The Christmas programme of the musicAeterna Choir spans over the period of 600 years encompassing pieces of spiritual music written from the 16th to the 21st century. It opens and concludes with compositions dedicated to the holy Christmas Day, but covers all the key moments of life when one turns to Christ.

After the three Marian Renaissance motets by Josquin des Prez, Tomás Luis de Victoria and Adrian Willaert, Johann Sebastian Bach's motet Ich lasse dich nicht ("I Will Not Let You Go Until You Bless Me") set to the text from the Book of Genesis, which tells about the mysterious and meaningful meeting of Jacob with God, sounds in sudden contrast. This motet, in turn, enters into a dialogue with the chorale by the modern Norwegian composer Knut Nystedt Immortal Bach, which transforms the first stanza of Bach's funeral chorale Komm, süßer Tod ("Come, sweet death") into a shimmering, melting echo of voices repeating the same phrase at different tempos again and again.

Three Sacred Hymns by Alfred Schnittke – Orthodox prayers for every day – meet with David's lament for his son Absalom in the Renaissance motet by the composer of the Franco-Flemish school Nicolas Gombert, a fragment of the Liturgy of St. Leontius by musicAeterna resident composer Andreas Mousotukis, and a dramatic chorale Crucifixus ("Crucified") by Baroque master Antonio Lotti.

Only after going through the full cycle of human life, the concert programme returns to its title theme. In the finale, two chants from the Christmas cycles will be performed. Felix Mendelssohn's psalm Warum toben die Heiden ("Why Do the Nations Rage?"), written for the Christmas service of 1843, literally depicts the transition from militancy to pacification. And only the psalms by Francis Poulenc from the cycle "Four Christmas Motets" are filled with unalloyed joy for the Christmas miracle.


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Shostakovich

Concert 24.12 / sa / 19:00—20:45
Shostakovich

Diaghilev+ Party

Concert 26.12 / mo / 23:00—02:00
Diaghilev+ Party

Private Philharmonic Triumph

The programme includes:

Dmitri Shostakovich (1906–1975)

String Quartet No. 7, Op. 108 (1960)

String Quartet No. 10, Op. 118 (1964)

String Quartet No. 13 in B-flat minor, Op. 138 (1970)



Performers – the soloists of the musicAeterna orchestra

String Quartet No. 7, No. 10

Dmitry Borodin – first violin

Olga Artyugina – second violin

Dinara Muratova – viola

Vladimir Slovachevsky – cello


String Quartet No. 13

Olga Volkova – first violin

Ivan Subbotkin – second violin

Nail Bakiev – viola

Miriam Prandi – cello


12+

Dmitri Shostakovich turned to the genre of string quartet being a mature master, who wrote the operas “The Nose” and “Lady Macbeth of the Mtsensk District”, three ballets, and five symphonies, and he never abandoned it until the end of his life. Since the time of the Viennese classics, quartets have been considered as a sort of reduced symphonies, it has become common to look for and find in them the features of orchestral writing, a large dramatic form – all those features that could be defined as “symphonism”. Shostakovich has it all. However, there is something else in Shostakovich’s quartets: a unique property of chamber music writing, in which the instruments have equal parts, each containing unexpected timbre finds and opportunities for major solo utterances.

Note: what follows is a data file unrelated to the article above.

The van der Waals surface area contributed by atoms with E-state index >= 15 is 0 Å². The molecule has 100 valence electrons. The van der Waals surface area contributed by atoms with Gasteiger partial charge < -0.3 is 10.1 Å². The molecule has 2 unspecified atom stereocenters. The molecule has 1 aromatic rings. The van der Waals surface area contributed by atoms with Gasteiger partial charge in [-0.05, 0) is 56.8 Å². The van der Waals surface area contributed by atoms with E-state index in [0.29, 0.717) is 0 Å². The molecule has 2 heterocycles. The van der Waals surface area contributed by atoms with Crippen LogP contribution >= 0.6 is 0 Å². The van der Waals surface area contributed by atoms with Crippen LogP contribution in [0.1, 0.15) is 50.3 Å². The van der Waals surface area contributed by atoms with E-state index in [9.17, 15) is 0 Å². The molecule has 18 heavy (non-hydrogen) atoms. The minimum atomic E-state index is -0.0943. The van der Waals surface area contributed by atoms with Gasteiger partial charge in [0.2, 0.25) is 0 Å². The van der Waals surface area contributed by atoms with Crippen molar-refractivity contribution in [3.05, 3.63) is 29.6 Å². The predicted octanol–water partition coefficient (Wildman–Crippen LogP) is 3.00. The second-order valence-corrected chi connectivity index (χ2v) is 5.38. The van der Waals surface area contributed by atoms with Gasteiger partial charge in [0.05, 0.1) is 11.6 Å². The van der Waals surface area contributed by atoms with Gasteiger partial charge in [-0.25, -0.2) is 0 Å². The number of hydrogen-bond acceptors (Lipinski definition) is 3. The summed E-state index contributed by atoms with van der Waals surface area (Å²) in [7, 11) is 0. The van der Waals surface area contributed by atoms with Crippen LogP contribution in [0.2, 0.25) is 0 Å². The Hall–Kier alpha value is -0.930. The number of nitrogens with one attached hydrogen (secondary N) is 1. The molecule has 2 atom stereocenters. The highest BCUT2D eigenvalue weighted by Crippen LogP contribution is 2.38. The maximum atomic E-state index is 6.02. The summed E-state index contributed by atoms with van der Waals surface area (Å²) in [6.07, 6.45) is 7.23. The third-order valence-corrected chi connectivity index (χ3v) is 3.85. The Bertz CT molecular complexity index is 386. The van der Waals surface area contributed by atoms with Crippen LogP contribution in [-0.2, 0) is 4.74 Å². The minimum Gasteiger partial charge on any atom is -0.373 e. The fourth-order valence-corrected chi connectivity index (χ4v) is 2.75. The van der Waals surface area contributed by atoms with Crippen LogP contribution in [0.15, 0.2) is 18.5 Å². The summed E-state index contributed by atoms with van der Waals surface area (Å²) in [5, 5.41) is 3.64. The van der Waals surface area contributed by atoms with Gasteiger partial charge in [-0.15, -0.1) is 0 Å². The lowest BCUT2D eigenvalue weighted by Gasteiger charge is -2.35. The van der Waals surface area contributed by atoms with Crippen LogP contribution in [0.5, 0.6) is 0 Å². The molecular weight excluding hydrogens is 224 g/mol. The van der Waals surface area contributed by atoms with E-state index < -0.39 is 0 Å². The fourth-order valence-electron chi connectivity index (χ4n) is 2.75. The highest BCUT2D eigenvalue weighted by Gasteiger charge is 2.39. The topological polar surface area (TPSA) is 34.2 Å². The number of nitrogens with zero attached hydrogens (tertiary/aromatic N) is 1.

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Shpagin Plant / Hall No. 5

The programme includes:

Alternative Music Concert

18+

Diaghilev + will traditionally be concluded with an alternative music concert. musicAeterna and Teodor Currentzis actively support artists working at the confluence of various styles and trends, whether this be eight-channel sound art, avant-garde noise, or club cabaret noir. At the Diaghilev+ venues new figures of the experimental music scene will be presented. 


▪ Wooden Whales (Murmansk)

It is one of the most notable Russian bands of the recent years. New Sincerity with transparent female vocals and a flow of guitar sound only becomes deeper, more complex and more diverse with each their release.


▪ kraaa (Saint Petersburg)

This is a solo project of a sound artist from Minsk who is a resident of St. Petersburg Dom Radio. Kraaa's music is a desperate leap into the void between existential anxiety and cosmic peace. Into a space filled with a sensual voice, noise textures and a low-frequency drone.


▪ Molitva [Prayer] (Perm)

What to expect from a band whose members have neither names nor faces? A band that plays in balaclavas and records live in the forest at night? The answer is naive mysticism, psychiatric atmosphere, oriental motives in arrangements, and theatrical performance on stage.